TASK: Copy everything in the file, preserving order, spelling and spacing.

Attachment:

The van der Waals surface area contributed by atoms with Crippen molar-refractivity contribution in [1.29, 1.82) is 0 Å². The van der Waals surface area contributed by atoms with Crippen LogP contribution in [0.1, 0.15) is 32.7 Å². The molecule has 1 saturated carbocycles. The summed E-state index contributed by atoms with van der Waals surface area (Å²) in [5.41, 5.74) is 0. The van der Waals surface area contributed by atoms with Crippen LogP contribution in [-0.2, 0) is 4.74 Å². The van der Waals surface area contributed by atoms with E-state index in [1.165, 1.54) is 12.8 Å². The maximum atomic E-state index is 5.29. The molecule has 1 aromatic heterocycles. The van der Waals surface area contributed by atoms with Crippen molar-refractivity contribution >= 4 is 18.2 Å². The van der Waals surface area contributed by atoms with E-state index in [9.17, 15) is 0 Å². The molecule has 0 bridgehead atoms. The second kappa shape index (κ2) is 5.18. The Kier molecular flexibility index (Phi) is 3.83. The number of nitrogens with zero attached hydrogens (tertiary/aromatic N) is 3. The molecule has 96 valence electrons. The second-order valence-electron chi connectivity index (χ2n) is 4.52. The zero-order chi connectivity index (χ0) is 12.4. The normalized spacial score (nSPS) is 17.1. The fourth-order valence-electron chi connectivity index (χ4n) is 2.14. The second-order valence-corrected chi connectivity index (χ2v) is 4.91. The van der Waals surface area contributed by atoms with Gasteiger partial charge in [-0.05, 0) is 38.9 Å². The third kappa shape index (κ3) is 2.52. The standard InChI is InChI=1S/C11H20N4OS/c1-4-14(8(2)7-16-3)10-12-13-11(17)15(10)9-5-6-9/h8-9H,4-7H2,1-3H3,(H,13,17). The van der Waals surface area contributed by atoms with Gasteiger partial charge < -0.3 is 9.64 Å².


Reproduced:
The van der Waals surface area contributed by atoms with Crippen molar-refractivity contribution in [1.29, 1.82) is 0 Å². The van der Waals surface area contributed by atoms with Crippen LogP contribution in [0.1, 0.15) is 32.7 Å². The molecule has 1 saturated carbocycles. The summed E-state index contributed by atoms with van der Waals surface area (Å²) in [5.41, 5.74) is 0. The van der Waals surface area contributed by atoms with Crippen LogP contribution in [-0.2, 0) is 4.74 Å². The van der Waals surface area contributed by atoms with E-state index in [1.165, 1.54) is 12.8 Å². The maximum atomic E-state index is 5.29. The molecule has 1 aromatic heterocycles. The van der Waals surface area contributed by atoms with Crippen molar-refractivity contribution >= 4 is 18.2 Å². The van der Waals surface area contributed by atoms with E-state index in [9.17, 15) is 0 Å². The molecule has 0 bridgehead atoms. The second kappa shape index (κ2) is 5.18. The Kier molecular flexibility index (Phi) is 3.83. The number of nitrogens with zero attached hydrogens (tertiary/aromatic N) is 3. The molecule has 96 valence electrons. The second-order valence-electron chi connectivity index (χ2n) is 4.52. The zero-order chi connectivity index (χ0) is 12.4. The normalized spacial score (nSPS) is 17.1. The fourth-order valence-electron chi connectivity index (χ4n) is 2.14. The second-order valence-corrected chi connectivity index (χ2v) is 4.91. The van der Waals surface area contributed by atoms with Gasteiger partial charge in [-0.05, 0) is 38.9 Å². The third kappa shape index (κ3) is 2.52. The standard InChI is InChI=1S/C11H20N4OS/c1-4-14(8(2)7-16-3)10-12-13-11(17)15(10)9-5-6-9/h8-9H,4-7H2,1-3H3,(H,13,17). The van der Waals surface area contributed by atoms with Gasteiger partial charge < -0.3 is 9.64 Å².